As you are no doubt aware, human beings are driven primarily by their emotions; their map of the world and how they think things should be.
This all comes from their values, and beliefs based on their culture; how they were brought up, what they were taught, and what they believe to be right.
And often we just don’t like things about other people. Perhaps the way they dress, or the way they speak, the way they look, and their attitude.
When they are similar to us, we usually have good rapport with them. But when these people are behaving in a way that we regard to be difficult, we react from one of our inbuilt programs.
I’m okay, it’s the other guy
We may believe that our behaviour is okay, but the other person is behaving in a way that goes against all our values and beliefs.
We may also think that we are doing our best to handle the difficult person, but we may in fact be making them even more difficult.
This comes across in the words we use, our tone of voice, and our body language.
Our behaviour is driven by our inbuilt programs and we react rather than think.
We need a new program
I’m suggesting that to deal with a difficult person, we need to move to our Thinking program.
In the Thinking program, we are cool, calm and reasonable. We are thinking, not reacting. We are not making emotional decisions and we are not allowing the other persons behaviour to influence our own.
We are in charge of our own behaviour, not any other person.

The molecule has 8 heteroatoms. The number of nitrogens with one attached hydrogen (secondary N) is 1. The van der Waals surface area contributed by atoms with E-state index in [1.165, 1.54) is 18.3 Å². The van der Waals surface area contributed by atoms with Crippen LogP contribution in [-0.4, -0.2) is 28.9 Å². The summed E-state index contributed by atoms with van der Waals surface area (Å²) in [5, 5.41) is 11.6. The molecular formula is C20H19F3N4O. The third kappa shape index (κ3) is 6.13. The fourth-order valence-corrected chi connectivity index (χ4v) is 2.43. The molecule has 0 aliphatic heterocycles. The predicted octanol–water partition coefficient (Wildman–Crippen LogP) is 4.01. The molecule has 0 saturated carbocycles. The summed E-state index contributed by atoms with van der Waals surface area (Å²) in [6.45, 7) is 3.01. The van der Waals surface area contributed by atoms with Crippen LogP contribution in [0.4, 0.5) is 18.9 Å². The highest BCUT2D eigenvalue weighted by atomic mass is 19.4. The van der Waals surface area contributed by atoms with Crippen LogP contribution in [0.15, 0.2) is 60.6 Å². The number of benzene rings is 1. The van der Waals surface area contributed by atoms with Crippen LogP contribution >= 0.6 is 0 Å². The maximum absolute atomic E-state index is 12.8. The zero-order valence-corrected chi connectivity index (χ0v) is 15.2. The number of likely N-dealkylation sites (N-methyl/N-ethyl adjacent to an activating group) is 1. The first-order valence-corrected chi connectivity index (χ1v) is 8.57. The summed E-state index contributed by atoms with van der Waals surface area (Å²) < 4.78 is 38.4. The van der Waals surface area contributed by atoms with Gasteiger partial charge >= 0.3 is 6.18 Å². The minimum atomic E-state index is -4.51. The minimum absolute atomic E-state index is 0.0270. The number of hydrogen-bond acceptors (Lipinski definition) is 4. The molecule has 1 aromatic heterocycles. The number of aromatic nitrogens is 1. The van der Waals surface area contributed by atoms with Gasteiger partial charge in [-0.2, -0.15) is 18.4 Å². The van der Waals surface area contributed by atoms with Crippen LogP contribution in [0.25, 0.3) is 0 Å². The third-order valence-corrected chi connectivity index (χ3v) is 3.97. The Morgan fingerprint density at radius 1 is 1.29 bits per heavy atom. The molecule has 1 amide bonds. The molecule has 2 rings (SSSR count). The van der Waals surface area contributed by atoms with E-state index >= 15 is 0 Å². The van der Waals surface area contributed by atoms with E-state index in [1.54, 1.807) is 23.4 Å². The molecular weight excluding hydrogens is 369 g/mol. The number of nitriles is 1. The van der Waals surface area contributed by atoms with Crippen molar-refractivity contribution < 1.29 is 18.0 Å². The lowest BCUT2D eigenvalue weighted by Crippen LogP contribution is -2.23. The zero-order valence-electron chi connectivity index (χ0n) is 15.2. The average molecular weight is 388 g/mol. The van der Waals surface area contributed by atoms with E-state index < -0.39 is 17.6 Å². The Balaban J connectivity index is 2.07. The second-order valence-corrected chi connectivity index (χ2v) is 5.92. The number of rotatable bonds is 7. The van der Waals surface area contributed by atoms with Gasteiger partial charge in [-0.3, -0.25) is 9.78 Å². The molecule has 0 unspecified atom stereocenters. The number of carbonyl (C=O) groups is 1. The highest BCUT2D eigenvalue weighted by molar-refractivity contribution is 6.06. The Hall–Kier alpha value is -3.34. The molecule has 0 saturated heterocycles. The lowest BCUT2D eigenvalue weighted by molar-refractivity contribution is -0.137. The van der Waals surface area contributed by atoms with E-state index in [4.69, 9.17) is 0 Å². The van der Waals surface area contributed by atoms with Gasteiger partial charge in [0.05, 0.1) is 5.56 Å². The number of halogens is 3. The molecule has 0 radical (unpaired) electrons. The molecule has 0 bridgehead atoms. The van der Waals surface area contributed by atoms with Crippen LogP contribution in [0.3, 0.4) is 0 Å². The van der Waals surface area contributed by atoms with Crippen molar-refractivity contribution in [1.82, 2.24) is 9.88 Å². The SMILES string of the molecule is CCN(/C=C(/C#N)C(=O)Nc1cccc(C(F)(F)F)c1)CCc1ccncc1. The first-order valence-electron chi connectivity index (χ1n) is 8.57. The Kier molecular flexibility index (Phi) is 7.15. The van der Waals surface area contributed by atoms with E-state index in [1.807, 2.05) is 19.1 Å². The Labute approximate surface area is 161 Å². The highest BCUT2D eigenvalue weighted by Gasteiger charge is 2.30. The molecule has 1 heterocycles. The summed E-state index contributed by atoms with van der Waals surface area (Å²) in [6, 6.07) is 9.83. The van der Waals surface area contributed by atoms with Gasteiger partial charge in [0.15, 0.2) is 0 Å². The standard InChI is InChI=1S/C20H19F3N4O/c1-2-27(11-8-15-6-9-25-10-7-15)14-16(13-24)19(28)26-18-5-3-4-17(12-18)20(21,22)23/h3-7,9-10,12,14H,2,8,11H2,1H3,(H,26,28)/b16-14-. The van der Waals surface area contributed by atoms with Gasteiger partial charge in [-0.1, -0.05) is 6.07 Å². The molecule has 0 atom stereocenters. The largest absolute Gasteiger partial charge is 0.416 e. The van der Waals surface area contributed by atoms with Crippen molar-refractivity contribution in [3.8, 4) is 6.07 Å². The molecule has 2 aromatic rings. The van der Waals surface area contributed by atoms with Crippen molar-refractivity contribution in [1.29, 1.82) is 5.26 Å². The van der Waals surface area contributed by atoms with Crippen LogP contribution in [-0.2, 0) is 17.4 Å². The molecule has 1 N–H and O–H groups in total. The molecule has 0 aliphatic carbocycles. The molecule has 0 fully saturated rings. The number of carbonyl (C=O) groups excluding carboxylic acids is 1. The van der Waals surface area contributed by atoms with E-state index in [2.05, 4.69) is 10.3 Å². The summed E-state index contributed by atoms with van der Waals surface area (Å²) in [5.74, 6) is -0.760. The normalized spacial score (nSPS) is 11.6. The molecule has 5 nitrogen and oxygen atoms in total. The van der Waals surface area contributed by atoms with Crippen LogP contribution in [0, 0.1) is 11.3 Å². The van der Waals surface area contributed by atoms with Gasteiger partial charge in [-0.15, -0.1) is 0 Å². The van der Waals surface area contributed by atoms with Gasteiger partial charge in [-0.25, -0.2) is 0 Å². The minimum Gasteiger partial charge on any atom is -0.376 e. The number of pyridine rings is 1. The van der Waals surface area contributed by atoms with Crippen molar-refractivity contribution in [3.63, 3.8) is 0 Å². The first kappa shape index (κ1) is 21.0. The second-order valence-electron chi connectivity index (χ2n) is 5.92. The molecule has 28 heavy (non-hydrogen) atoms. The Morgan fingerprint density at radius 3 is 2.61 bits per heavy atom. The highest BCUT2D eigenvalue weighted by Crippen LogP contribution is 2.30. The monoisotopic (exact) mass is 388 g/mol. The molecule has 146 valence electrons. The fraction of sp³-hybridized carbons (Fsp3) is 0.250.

We may not agree with the other persons point of view or their behaviour; but that is their problem not ours. Again, we will not allow the other person’s behaviour to influence ours.
We accept the fact that other people see the world differently from ourselves.
It is about being assertive, not aggressive or submissive. We are not saying ‘sorry’ all the time, only offering reasonable suggestions to resolve the situation.
How we change them
Our programs of behaviour can “invite” behaviour from the other person.
If we are in our Controlling program and tell the other person that we ‘can’t help them’ or ‘it’s not our policy’ to do something. Then we may ‘invite’ them to be Controlling towards us.
However, if we stay in our Thinking program and use more reasonable words and tone of voice such as – ‘I understand why that is a concern for your Mr Smith; I’m unable to do that for you because it would be a security issue that could affect your dealings with us.’
If we stay in our Thinking program, then the other person is more likely to move to their Thinking program.
They may possibly think – ‘I’m not happy with this situation, but this person is very reasonable and I may just have to accept what they say.’
You won’t win them all, but choosing your program of behaviour, and not reacting, may just change the way the other person thinks.